REPORT: Baby Ordered To Die In Hospital Despite Parent's Desire To seek Foreign Treatment


The parents of a critically ill baby in the UK have reportedly been told by a European court that they’re not allowed to privately pay for their son to fly to the United States to receive “experimental treatment” and instead must let him “die with dignity” in a British hospital.

According to Breitbart, 10-month-old Charlie Gard’s parents are reported “utterly distraught” after receiving the verdict from the European Court of Human Rights (ECHR).

The ECHR denied their request to send their son for “experimental treatment” in the United States in a final effort to save him.


Chris Gard, 32, and Connie Yates, 31, first took their battle to the UK’s Supreme Court, where they lost.

They then proceeded to appeal the decision, which was supported by British doctors who claimed Charlie would not be saved by the U.S. treatment and should instead die with dignity in Britain, in a French court to the court.
The couple raised more than £1.3 million (just under $1.7 million) for the trip to save their son via a GoFundMe campaign.

“Our gorgeous little 7 month old boy Charlie has a devastating disease called mitochondrial depletion syndrome. Me and his Daddy Chris are both carriers of a faulty gene. (This was unknown to us until Charlie was 3 months old),” they wrote on the GoFundMe page.


“We have been with Charlie day in, day out & watched our poor baby get weaker and weaker, he now needs a ventilator to breathe but we have never lost hope throughout all this time! After endlessly researching and speaking to Dr’s all over the world we found hope in a medication that may help him and a Dr in America has accepted him in his hospital. It hasn’t been tried on anyone with his gene before (he’s only number 16 in the world ever reported) but it’s had success with another mitochondrial depletion syndrome called TK2 which is similar – it’s helping children to get their strength back and live longer!”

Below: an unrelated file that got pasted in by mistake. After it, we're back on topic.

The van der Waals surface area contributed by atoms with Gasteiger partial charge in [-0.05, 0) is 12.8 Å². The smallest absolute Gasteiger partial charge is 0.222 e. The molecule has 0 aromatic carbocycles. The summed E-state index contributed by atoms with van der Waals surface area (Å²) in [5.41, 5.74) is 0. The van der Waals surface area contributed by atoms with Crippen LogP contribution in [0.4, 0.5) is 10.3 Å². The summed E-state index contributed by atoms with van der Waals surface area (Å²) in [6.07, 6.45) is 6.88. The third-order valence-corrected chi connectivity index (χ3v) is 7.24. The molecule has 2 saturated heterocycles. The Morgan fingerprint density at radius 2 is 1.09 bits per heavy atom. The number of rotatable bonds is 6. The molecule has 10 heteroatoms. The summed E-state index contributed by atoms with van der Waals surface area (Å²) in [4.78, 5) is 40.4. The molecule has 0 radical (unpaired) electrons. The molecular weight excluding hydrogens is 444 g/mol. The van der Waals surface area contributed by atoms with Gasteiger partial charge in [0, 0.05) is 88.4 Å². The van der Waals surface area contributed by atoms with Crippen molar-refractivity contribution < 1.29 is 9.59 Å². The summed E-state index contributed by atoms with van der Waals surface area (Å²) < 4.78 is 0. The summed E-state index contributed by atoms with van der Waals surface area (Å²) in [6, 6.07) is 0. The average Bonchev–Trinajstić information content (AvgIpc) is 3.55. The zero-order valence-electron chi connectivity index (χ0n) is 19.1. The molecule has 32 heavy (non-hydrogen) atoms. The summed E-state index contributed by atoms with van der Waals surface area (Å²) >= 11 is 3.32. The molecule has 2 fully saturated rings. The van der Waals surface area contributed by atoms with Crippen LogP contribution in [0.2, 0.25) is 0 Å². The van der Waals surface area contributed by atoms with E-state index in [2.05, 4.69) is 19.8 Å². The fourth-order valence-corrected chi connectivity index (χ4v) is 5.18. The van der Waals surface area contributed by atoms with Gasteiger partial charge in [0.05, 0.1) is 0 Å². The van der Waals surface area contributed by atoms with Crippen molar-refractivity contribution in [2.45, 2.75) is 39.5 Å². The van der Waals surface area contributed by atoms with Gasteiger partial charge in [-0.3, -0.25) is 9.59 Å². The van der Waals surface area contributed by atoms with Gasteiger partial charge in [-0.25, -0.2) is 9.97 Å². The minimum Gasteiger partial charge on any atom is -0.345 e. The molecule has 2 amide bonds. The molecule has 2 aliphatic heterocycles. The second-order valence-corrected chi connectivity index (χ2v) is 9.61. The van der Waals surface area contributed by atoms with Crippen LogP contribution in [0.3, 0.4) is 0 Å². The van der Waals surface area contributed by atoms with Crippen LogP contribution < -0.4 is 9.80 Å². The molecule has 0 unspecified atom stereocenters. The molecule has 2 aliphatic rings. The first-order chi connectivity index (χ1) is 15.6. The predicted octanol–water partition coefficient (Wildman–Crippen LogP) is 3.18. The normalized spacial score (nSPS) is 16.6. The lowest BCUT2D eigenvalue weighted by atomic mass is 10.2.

“We strongly feel as his parents that Charlie should get a chance to try these medications. He literally has nothing to lose but potentially a healthier, happier life to gain.”
Despite raising funds to privately pay for the treatment in America, the courts in Europe have acted in a way that some U.S. politicians describe as a “Death Panel,” where the court decides who lives and dies.

The ECHR ruled Tuesday that the British doctors were correct and that the treatment would not save the child. According to the court, the application by the parents was “inadmissible” adding that its decision was “final”.

“Our thoughts are with Charlie’s parents on receipt of this news which we know will be very distressing for them,” said a spokesperson for Great Ormond Street Hospital in a statement.

“Today’s decision by the [ECHR] marks the end of what has been a very difficult process and our priority is to provide every possible support to Charlie’s parents as we prepare for the next steps,” the statement added. “There will be no rush by Great Ormond Street Hospital to change Charlie’s care and any future treatment plans will involve careful planning and discussion.”

Understandably the mother and father disagreed.

“We just CAN’T let our baby die when there is something that might help him! We won’t give up on him because he has a rare disease,” Charlie’s mother argued.

“He deserves a chance and he deserves a life as much as anyone else. We understand that rare diseases don’t get enough funding for research but why should that be a reason for a child to die?! He’s here now and this could help our baby.”

Sources:



No comments

Powered by Blogger.